Microsoft’s Universal Windows Platform: What This Means For Gamers

Recently, Microsoft announced it’s plans to unify its desktop, mobile, and Xbox platforms through what it is calling the Universal Windows Platform, referred to as UWP in this article for the purpose of brevity. As with any decision Microsoft makes regarding gaming, this was met with quite a lot of backlash. That’s not to say it’s all bad, of course. If handled correctly, the UWP could be a good thing. But given Microsofts track record, can we expect that?

Universal Windows Platform

To be fair, UWP has some things going for it. For one, future Xbox exclusives could be coming to the PC in an attempt to unify the platforms. Combine this with announced plans to have future Xbox consoles be upgradeable, and it seems that Microsoft is really trying to bridge the gap between PC and console. In a perfect world, unifying Xbox and Windows 10 would be great. After all, this would mean that console exclusives could easily be brought to the PC. While this may already be the case with games like Quantum Break, it’s not all sunshine and daisies. This isn’t a perfect world, and there appears to be some glaring problems.

For one, UWP is closed platform. What this means is, if you’re a developer who wishes to develop on UWP, you need to be licensed by Microsoft itself to distribute via UWP. Which in itself has potential to be okay, if restrictions placed by Microsoft aren’t that tough, but what it leads to is a PC version of a game like recent release Rise of the Tomb Raider devoid of many things that it would otherwise have on Steam: SLI/Crossfire support, no v-sync, restricted game files (which means no modding), and the inability to launch the game through Steam to take advantage of Steam’s Big Picture Mode. Furthermore, it was announced that in order to play upcoming release Quantum Break on PC, you need to have your OS upgraded to Windows 10, and if you have Windows 7 or 8 you’re as they say, sh*t out of luck. Another thing to consider: Remember Games for Windows Live, Microsoft’s last, failed attempt to get into PC gaming? If you haven’t, it should tell you all you need to know about how successful it was. My next point however, is so obviously and unforgivably terrible that I feel the need to devote an entire section to it.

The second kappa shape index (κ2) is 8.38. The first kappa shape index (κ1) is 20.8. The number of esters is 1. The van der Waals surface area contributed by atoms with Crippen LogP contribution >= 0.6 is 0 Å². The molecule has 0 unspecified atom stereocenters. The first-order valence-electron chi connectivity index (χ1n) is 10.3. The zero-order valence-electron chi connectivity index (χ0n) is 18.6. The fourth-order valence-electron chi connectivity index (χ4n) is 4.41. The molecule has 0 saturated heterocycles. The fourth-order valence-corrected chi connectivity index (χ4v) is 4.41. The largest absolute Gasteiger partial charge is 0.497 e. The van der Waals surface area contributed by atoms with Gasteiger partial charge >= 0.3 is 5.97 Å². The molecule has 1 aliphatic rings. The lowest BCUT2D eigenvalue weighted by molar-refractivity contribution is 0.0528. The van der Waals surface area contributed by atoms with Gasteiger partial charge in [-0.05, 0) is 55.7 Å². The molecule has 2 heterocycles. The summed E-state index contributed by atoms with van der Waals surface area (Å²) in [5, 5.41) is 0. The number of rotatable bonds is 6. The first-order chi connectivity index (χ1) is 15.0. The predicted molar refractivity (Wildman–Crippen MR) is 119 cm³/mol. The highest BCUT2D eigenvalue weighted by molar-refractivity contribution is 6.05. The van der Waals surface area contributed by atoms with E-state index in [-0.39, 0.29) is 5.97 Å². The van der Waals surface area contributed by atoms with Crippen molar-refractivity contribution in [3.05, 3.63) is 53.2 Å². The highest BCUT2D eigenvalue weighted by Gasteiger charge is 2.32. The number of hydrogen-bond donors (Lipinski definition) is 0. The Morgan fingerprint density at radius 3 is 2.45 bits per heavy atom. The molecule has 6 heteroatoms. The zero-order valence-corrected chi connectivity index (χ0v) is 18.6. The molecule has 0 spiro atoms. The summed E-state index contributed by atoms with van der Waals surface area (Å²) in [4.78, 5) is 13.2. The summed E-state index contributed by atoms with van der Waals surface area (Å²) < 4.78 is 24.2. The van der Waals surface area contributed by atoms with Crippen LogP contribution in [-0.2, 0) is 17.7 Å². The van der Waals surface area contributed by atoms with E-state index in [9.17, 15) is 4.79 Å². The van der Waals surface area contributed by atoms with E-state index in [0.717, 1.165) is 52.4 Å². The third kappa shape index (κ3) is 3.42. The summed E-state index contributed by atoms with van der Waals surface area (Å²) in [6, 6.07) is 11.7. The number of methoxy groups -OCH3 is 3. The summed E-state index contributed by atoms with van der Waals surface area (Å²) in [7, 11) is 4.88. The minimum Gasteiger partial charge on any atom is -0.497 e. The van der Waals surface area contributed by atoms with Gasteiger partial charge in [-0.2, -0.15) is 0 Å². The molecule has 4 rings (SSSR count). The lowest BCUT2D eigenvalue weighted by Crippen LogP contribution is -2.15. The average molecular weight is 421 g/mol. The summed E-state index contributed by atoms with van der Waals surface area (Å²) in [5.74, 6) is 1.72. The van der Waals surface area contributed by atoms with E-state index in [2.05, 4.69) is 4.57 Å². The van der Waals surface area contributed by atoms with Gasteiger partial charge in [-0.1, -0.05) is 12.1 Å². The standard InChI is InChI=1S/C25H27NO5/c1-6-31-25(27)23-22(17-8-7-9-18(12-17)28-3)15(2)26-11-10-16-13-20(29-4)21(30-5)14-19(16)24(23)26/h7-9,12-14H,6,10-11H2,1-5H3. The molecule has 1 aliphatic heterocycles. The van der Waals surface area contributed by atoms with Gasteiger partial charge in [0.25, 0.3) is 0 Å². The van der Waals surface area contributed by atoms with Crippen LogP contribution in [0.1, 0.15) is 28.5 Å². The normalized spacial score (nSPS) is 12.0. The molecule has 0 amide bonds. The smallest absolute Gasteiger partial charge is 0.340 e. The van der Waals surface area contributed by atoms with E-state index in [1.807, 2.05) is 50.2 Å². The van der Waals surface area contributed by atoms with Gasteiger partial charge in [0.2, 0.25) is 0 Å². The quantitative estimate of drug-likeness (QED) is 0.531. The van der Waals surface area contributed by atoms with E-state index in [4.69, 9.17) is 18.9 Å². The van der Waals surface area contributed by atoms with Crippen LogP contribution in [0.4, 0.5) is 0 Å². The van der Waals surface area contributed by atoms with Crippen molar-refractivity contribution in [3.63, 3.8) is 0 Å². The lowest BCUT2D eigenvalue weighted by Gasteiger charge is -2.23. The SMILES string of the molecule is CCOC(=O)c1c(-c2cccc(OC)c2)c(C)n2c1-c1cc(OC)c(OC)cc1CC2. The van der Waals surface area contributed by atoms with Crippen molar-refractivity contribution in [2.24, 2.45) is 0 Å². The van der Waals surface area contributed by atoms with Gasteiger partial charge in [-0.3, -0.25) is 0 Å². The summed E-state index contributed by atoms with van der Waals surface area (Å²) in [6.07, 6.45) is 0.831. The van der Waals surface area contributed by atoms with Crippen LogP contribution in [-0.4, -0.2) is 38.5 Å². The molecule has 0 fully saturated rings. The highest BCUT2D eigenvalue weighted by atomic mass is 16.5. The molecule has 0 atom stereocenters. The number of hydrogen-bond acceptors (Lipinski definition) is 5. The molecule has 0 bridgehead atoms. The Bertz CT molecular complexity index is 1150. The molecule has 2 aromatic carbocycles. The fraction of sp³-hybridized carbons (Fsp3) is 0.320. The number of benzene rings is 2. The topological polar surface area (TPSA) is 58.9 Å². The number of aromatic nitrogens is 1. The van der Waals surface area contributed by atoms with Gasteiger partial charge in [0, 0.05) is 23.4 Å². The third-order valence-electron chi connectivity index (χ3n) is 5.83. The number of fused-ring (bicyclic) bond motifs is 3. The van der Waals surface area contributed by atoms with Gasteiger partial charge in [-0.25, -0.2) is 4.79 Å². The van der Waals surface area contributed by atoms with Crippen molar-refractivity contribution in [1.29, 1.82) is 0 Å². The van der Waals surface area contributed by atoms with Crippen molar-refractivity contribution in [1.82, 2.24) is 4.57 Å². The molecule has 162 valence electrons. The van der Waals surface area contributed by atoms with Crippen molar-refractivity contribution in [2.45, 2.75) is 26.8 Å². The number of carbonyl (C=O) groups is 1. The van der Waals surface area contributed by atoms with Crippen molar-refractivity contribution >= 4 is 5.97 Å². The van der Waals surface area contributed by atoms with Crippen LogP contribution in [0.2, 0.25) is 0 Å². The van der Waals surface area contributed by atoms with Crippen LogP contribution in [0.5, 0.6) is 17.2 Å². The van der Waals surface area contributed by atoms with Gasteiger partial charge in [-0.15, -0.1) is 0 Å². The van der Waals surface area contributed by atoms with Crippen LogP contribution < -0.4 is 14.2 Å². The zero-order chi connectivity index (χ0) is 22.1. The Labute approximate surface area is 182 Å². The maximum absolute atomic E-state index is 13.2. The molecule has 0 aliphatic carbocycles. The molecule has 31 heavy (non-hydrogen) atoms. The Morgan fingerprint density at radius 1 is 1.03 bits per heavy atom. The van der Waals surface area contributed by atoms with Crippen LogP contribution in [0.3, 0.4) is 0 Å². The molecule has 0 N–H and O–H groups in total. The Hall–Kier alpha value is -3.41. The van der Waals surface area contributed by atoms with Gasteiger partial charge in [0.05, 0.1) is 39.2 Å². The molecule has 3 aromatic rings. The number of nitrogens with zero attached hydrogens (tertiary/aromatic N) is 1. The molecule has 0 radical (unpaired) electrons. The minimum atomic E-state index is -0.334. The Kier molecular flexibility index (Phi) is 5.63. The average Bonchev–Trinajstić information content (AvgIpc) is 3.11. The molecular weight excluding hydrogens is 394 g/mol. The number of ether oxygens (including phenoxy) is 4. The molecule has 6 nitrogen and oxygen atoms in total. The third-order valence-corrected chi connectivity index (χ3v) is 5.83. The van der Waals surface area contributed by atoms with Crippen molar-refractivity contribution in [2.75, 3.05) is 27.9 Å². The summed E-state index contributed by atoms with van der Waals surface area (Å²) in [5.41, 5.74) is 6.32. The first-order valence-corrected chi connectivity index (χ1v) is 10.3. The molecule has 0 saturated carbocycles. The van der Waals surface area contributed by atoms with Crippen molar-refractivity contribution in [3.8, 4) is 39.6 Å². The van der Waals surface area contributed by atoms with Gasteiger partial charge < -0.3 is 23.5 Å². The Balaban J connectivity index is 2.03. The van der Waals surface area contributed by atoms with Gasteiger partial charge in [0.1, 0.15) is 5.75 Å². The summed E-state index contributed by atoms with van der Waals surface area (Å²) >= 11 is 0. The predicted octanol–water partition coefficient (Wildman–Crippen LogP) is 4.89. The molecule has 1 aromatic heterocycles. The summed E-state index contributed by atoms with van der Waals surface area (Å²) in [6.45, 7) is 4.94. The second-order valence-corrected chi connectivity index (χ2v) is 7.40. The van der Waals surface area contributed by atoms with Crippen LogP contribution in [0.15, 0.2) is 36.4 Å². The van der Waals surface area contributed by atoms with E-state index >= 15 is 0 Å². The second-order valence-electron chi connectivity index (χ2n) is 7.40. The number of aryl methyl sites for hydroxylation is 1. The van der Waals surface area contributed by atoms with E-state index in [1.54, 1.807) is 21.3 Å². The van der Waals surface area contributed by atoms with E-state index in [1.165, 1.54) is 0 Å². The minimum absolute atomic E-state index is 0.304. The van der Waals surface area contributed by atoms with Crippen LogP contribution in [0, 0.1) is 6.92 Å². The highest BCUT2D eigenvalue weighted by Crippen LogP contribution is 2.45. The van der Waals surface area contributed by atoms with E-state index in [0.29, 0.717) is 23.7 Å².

Why Windows Store Sucks

Before I get into this, I’m going to show you a screenshot of what the Windows Store’s game section looks like as of about a week ago:

Okay, you have a Gears of War remake, cool. And Telltale’s Minecraft: Story Mode, not my cup of tea but it’s respectable. And Game Dev Tycoon Lite… well, the full version is fun but okay, maybe the Lite version is too. But unless you’re a big fan of Microsoft Jigsaw, there is NOTHING. You can’t tell me that Microsoft honestly expects to compete with Steam if their store looks like that. For gods sake, there’s a Minions game in there. Gamers expect there to be, well, games in their games store. Not the kind of stuff you would find on the Free section of the iPhone store. Part of the reason Steam excels so much is because it’s a platform that developers want to distribute on, and the restrictions put on developers by UWP’s closed platform means that nobody is going to use it.

So, there’s my opinion. If you own an Xbox One, this really doesn’t affect you all that much. But it hurts PC gamers by restricting how we play the games we buy, and it hurts developers by forcing them to adhere to restrictive rules in order to release their games on the UWP. Think I’m wrong? Tell me why in the comments section below.

Have your say!

0 0

Lost Password

Please enter your username or email address. You will receive a link to create a new password via email.